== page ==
I wish the day had one extra hour - so I could sleep some more.

PS: I found this writeup from my grad-school webpage archived on some hard-disk somewhere. It was heavily inspired(!) at that time by a statement-of-purpose by a college applicant to NYU. I thought I'll regurgitate some of my older material, since parts of it still tickle my fancy.

Monday, October 20, 2008


Priya is due in a couple of months, and like most women in this media-saturated-world, she is over-exposed to pregnancy-related information.

Being a scientist, I tried googling "pregnancy" and it gave me a 110 million hits (on 10/21/2008). For comparison, I also googled "porn" and it gave me 190 million hits (again, on same day). Not bad, huh. If one extrapolates this information with audacity, it could mean that the amount of pregnancy related information is about 1/2 the amount of porn on the internet.


When somebody said, "you can find anything on the internet," God, they weren't kidding!

Especially expert opinion on health-related issues. It is funny how every few years, important sounding voices, in important looking attires boldly proclaim that everything we believed in because other important sounding voices in important looking suits told so, is all wrong.

All freakin' wrong!

Eat papaya. Don't eat papaya. Eat eggs. Don't eat eggs. Do something. Wait six months. Don't do something!

PS: (11/27) I realized that I made an error in my informal Google test. Didn't turn SafeSearch off. Turns out, it does not affect my numbers.

Sunday, September 21, 2008

Wild Encounters I: Snakes of Tallahassee

After seven years in Ann Arbor, Michigan, one gets used to skunks, racoons, deer and the like. So when we moved to Tallahassee, a couple of years ago, and people told us that there is a lot of wildlife there, we weren't particularly alarmed. There is a certain glamor in living in wild parts.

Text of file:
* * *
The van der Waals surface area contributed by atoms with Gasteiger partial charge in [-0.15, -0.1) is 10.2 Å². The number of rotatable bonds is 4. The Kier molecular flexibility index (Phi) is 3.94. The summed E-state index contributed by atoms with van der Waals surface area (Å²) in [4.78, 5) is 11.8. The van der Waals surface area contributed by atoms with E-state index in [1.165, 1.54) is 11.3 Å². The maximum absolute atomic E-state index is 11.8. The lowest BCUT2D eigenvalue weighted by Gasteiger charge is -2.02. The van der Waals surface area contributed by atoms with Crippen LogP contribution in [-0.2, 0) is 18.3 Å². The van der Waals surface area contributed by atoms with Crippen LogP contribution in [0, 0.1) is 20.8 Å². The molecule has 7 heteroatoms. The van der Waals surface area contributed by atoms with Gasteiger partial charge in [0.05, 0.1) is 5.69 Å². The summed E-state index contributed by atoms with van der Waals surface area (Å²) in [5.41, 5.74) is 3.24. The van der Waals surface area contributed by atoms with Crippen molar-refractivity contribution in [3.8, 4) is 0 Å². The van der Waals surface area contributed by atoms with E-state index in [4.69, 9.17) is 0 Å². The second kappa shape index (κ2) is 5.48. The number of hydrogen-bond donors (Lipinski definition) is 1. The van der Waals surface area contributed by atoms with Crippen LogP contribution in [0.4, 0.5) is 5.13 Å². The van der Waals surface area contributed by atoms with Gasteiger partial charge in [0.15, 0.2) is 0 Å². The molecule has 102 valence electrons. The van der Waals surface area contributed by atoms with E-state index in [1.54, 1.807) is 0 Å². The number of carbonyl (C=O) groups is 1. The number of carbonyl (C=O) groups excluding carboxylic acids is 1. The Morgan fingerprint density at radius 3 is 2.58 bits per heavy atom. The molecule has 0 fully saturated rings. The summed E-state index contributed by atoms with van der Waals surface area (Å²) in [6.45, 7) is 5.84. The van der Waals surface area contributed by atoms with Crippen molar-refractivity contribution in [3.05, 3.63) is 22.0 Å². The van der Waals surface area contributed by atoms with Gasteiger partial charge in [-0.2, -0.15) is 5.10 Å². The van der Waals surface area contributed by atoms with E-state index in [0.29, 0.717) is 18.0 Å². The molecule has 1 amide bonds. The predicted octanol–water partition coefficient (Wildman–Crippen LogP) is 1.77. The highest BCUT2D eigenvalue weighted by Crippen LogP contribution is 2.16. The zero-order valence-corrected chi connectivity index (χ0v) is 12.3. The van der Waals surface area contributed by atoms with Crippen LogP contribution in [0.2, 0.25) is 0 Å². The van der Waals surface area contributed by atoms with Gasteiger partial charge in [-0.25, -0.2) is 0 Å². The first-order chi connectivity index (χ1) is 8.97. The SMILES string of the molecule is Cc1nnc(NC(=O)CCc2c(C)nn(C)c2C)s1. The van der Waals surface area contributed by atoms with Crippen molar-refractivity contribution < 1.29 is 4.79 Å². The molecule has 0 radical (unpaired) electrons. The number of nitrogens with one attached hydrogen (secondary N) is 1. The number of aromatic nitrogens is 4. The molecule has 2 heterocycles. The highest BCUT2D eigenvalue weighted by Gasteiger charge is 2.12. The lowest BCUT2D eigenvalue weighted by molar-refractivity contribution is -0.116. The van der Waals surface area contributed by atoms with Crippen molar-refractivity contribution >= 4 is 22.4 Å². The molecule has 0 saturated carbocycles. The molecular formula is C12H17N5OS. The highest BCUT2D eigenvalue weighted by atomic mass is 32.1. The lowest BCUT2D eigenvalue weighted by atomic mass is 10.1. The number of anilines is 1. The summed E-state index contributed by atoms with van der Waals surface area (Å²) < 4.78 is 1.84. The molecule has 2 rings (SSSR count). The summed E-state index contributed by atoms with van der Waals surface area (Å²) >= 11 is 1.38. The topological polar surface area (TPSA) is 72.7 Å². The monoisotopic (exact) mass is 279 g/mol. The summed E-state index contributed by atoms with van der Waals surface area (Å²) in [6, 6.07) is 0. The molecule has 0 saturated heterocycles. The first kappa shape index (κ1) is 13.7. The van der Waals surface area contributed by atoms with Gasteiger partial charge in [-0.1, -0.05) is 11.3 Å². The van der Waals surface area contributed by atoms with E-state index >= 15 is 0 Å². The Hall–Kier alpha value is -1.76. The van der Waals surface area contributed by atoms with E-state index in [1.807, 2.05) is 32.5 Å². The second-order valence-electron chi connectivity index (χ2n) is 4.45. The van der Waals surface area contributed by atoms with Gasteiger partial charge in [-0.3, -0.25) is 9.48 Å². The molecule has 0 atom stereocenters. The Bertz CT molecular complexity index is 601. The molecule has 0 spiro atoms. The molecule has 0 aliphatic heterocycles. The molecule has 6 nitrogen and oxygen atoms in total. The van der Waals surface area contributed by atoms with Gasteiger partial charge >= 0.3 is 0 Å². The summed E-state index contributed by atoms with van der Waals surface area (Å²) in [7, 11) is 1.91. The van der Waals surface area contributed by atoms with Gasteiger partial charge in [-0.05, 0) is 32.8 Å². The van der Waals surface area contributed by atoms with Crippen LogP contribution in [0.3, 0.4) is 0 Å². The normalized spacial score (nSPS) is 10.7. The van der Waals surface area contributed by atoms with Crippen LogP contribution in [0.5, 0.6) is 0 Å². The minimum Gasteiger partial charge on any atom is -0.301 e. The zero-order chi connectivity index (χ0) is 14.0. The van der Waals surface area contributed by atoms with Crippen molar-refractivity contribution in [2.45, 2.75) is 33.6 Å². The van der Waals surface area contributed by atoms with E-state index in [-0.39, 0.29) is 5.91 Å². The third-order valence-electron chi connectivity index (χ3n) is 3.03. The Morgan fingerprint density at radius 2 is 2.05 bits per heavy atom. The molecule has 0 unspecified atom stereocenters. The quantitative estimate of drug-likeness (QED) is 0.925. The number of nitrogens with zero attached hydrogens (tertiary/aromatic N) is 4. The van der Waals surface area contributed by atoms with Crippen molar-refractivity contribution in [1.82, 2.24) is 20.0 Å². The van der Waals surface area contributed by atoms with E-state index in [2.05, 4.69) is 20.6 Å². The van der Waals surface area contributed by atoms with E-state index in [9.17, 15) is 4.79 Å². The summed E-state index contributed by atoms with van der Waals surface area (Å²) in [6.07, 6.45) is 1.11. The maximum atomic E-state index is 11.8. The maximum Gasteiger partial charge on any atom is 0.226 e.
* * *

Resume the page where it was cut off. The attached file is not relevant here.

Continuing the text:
A key difference between Tallahassee and Ann Arbor is the relative numbers in which the insect and reptile kingdoms are represented. The insects actually bother me more, because more insects means more lizards and frogs, and this entire ecosystem wants to sublet your house without paying rent.

I like to run, and prefer running outdoors, generally on trails. Tallahassee is great because, you can run year round unless the heavens are leaking or a Hurricane stops by to say hello. What amazes me however is the amount of "wild" stuff you encounter. On two occasions (in spring) I've had snakes lazily stretching out on the trail, perhaps hoping somebody will give them a massage or something. A couple of other times we've seen snakes in close to the edge of water bodies. Since we like camping and running in the woods, I decided to do a little researching and am presenting part I here. Part I, is all about the "water moccasin" which sounds like comfy shoe you'd wear to the beach, but in reality is a poisonous reptile with a reputation for meanness.

I started my research at the fountain of all knowledge.


I found the picture below here (by Andy Wraithmell). A water moccasin is also called a cottonmouth (another soft name, these herpetologists need to get real!) because when it opens its mouth (as a defensive power play) all you see is white like cotton.